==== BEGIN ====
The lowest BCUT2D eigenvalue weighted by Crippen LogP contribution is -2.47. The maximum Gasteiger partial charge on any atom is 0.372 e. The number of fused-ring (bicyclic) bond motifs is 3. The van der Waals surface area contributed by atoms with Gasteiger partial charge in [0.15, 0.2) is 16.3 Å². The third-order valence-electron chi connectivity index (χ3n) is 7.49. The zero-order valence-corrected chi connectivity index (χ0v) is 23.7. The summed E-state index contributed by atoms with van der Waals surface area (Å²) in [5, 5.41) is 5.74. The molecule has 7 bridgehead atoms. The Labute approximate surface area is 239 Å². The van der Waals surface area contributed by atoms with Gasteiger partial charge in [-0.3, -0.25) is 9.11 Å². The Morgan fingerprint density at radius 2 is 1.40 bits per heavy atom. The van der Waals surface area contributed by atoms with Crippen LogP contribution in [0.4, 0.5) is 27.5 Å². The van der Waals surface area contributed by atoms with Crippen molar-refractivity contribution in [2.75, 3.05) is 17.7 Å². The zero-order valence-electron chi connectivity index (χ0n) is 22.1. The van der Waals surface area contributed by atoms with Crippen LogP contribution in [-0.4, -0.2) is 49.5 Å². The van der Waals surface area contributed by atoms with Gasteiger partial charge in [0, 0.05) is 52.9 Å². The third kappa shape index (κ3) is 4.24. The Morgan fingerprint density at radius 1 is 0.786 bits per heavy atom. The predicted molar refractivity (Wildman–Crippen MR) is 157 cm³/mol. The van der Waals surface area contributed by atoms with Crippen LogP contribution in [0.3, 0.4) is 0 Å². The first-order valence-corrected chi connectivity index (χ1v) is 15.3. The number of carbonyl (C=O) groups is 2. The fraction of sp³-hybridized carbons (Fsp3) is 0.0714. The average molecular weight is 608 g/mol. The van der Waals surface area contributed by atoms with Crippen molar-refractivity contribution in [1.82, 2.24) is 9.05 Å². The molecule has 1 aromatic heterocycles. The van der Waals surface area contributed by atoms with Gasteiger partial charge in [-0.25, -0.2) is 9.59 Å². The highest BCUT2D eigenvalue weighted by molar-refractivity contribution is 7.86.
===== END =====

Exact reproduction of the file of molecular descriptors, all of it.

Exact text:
The lowest BCUT2D eigenvalue weighted by Crippen LogP contribution is -2.47. The maximum Gasteiger partial charge on any atom is 0.372 e. The number of fused-ring (bicyclic) bond motifs is 3. The van der Waals surface area contributed by atoms with Gasteiger partial charge in [0.15, 0.2) is 16.3 Å². The third-order valence-electron chi connectivity index (χ3n) is 7.49. The zero-order valence-corrected chi connectivity index (χ0v) is 23.7. The summed E-state index contributed by atoms with van der Waals surface area (Å²) in [5, 5.41) is 5.74. The molecule has 7 bridgehead atoms. The Labute approximate surface area is 239 Å². The van der Waals surface area contributed by atoms with Gasteiger partial charge in [-0.3, -0.25) is 9.11 Å². The Morgan fingerprint density at radius 2 is 1.40 bits per heavy atom. The van der Waals surface area contributed by atoms with Crippen LogP contribution in [0.4, 0.5) is 27.5 Å². The van der Waals surface area contributed by atoms with Crippen molar-refractivity contribution in [2.75, 3.05) is 17.7 Å². The zero-order valence-electron chi connectivity index (χ0n) is 22.1. The van der Waals surface area contributed by atoms with Crippen LogP contribution in [-0.4, -0.2) is 49.5 Å². The van der Waals surface area contributed by atoms with Gasteiger partial charge in [0, 0.05) is 52.9 Å². The third kappa shape index (κ3) is 4.24. The Morgan fingerprint density at radius 1 is 0.786 bits per heavy atom. The predicted molar refractivity (Wildman–Crippen MR) is 157 cm³/mol. The van der Waals surface area contributed by atoms with Crippen LogP contribution in [0.3, 0.4) is 0 Å². The first-order valence-corrected chi connectivity index (χ1v) is 15.3. The number of carbonyl (C=O) groups is 2. The fraction of sp³-hybridized carbons (Fsp3) is 0.0714. The average molecular weight is 608 g/mol. The van der Waals surface area contributed by atoms with Crippen molar-refractivity contribution in [1.82, 2.24) is 9.05 Å². The molecule has 1 aromatic heterocycles. The van der Waals surface area contributed by atoms with Gasteiger partial charge in [-0.25, -0.2) is 9.59 Å². The highest BCUT2D eigenvalue weighted by molar-refractivity contribution is 7.86.